June 30, 2006
Where coastal bermudagrass is
commonly called "the queen of forages," bahiagrass is often
considered the unwanted offspring.
But in these times of expensive fertilizer, bahiagrass – in some
areas, under some conditions – can be a wise addition to a
forage program, said Dr. Gerald Evers,
Experiment Station forage researcher.
Whether bahiagrass is an unwelcome guest or a valued addition to
the family depends upon many factors, Evers said. Soils,
available moisture and stocking rates – all have to be
considered. But in these times of high fertilizer costs, the
degree of management the producer can afford plays a major role.
"Bahiagrass primarily gets bashed because it invades
bermudagrass pastures if they haven't been fertilized properly,
" Evers said. "Another disadvantage is that it lacks drought
tolerance compared to hybrid bermudagrasses."
Under drought conditions, bermudagrass will stay green and
continue to grow, where under the same conditions, bahiagrass
will not grow at all, he said.
Despite its bad rap, bahiagrass shouldn't be bashed
unconditionally, and it as its place with other forages, he
Bahiagrass' biggest advantage is it will survive on sandy, acid,
This means, as fertilizer prices increase, bahiagrass becomes
more attractive, Evers said.
"With little or no fertilizer, bahiagrass can be as productive
as bermudagrass – unless moisture is limited," he said.
If high fertilizer prices are coupled with low cattle prices,
many producers may feel forced to cut back on fertilizer
applications. The resulting low fertility can damage hybrid
"With bermudagrass, you've got to apply some fertilizer every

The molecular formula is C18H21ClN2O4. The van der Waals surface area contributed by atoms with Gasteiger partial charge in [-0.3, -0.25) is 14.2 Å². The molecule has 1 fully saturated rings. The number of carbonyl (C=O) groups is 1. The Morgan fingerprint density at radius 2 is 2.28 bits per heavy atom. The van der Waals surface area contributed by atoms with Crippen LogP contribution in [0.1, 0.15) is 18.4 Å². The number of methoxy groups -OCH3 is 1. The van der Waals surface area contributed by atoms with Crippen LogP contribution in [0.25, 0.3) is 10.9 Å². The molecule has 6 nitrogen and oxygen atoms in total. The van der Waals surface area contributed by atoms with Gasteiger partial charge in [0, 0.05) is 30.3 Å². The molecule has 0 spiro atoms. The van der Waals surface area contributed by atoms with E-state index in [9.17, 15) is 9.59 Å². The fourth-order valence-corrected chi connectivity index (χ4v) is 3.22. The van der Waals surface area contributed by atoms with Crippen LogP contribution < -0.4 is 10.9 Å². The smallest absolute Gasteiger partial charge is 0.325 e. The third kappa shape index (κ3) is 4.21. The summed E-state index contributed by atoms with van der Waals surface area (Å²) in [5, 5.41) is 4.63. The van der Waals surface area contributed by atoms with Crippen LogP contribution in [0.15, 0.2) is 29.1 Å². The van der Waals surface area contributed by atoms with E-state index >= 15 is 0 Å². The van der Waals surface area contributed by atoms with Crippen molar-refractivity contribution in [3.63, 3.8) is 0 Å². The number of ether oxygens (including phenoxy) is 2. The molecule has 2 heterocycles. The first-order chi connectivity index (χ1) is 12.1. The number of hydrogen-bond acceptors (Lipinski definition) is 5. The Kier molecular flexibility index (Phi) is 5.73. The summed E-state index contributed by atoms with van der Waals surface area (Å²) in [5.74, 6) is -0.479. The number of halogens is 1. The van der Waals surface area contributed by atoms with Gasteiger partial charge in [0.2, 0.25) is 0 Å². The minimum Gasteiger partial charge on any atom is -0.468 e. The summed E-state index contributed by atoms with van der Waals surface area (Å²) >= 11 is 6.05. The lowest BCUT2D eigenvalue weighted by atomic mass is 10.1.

year to maintain the stand," he said.
With bahiagrass, however, producers can go into a 'holding
pattern' until cattle markets are strong again. Given moderate
amounts of fertilizer, a bahiagrass stand will make a good
recovery after such a hiatus. Hybrid bermudagrass pastures may
be slow to come back or need to be re-sprigged if an annual
fertility program is interrrupted, Evers said.
Bahiagrass does best south of the Lufkin/Crockett area in East
Texas for two reasons. One, the milder winter weather is
beneficial to bahaigrass, which is less cold tolerant than
Second, the ground is generally more level in that area, which
means sandy soils are slower to dry out, Evers said.
"North of that (region), the area is too sandy and drought-prone
for good bahiagrass production," he said.
In northern counties, bahiagrass may have success in some areas,
as long as moisture is good, but Evers doesn't recommend
starting new stands.
"If they don't have it already, they may not need to plant it,
but (even north of Lufkin) producers can learn to manage it for
There are a few points to remember
about bahiagrass, according to Evers:
- When bahiagrass growth is
less than four weeks old, its nutritive value is usually
close to that of coastal bermudagrass.
- Use limited fertilizer: 50
to 70 pounds per acre per year, applied in the spring, is
- Bahiagrass forms a thick,
tight sod that tolerates continuous grazing and makes it
competitive with weeds.
- Bahiagrass greens up
earlier in the spring than bermudagrass and stays green
later in the fall, until temperatures drop to 29 F or below.
Evers started a bahiagrass variety
test at the Texas A&M University System Agricultural Research
and Extension Center at Overton in the spring of 2004. His goal
was to compare new and experimental varieties with Pensacola
bahiagrass under East Texas conditions. Evers used Pensacola as
the standard because it is the most common, improved bahiagrass
variety in East Texas.
Evers tested four varieties in
addition to Pensacola:
- Rapid Germination
Tifton 9, a new variety from Georgia not yet on the
- Tifton 9.
- Sand Mountain, an
experimental variety from Alabama.
- Argentine, a South
The first year's tests were
hindered by drought and weed competition.
Evers continued the tests in 2005. Conditions were better than
in 2004, but rainfall still limited, with the Center weather
station recording only 16 inches during the April through
October growing season. The average rainfall for the period is
more than 25 inches.
Bahiagrass yields ranged from 2,100 pounds of dry matter per
acre for Pensacola to 3,400 pounds for Rapid Germinatin Tifton
9. Argentine yields were a little more than Pensacola, but not
"Argentine production was probably limited by its lack of cold
tolerance," Evers said.